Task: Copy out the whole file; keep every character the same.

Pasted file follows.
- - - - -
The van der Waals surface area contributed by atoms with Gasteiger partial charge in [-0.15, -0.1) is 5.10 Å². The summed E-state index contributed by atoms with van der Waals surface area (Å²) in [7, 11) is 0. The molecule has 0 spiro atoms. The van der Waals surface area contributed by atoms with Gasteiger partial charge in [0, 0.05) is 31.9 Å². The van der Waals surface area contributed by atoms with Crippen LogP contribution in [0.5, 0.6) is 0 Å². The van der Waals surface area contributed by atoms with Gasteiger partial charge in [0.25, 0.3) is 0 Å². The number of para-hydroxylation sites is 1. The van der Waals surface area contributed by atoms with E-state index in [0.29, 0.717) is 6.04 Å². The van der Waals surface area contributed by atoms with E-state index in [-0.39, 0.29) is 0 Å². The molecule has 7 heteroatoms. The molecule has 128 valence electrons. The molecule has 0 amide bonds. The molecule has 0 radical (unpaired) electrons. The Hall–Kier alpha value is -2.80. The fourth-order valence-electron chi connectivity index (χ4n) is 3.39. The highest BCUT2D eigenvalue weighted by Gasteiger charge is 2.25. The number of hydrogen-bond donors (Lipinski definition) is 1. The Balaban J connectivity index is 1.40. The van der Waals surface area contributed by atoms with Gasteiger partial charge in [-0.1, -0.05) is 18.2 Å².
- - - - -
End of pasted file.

The van der Waals surface area contributed by atoms with Gasteiger partial charge in [-0.15, -0.1) is 5.10 Å². The summed E-state index contributed by atoms with van der Waals surface area (Å²) in [7, 11) is 0. The molecule has 0 spiro atoms. The van der Waals surface area contributed by atoms with Gasteiger partial charge in [0, 0.05) is 31.9 Å². The van der Waals surface area contributed by atoms with Crippen LogP contribution in [0.5, 0.6) is 0 Å². The van der Waals surface area contributed by atoms with Gasteiger partial charge in [0.25, 0.3) is 0 Å². The number of para-hydroxylation sites is 1. The van der Waals surface area contributed by atoms with E-state index in [0.29, 0.717) is 6.04 Å². The van der Waals surface area contributed by atoms with E-state index in [-0.39, 0.29) is 0 Å². The molecule has 7 heteroatoms. The molecule has 128 valence electrons. The molecule has 0 amide bonds. The molecule has 0 radical (unpaired) electrons. The Hall–Kier alpha value is -2.80. The fourth-order valence-electron chi connectivity index (χ4n) is 3.39. The highest BCUT2D eigenvalue weighted by Gasteiger charge is 2.25. The number of hydrogen-bond donors (Lipinski definition) is 1. The Balaban J connectivity index is 1.40. The van der Waals surface area contributed by atoms with Gasteiger partial charge in [-0.1, -0.05) is 18.2 Å².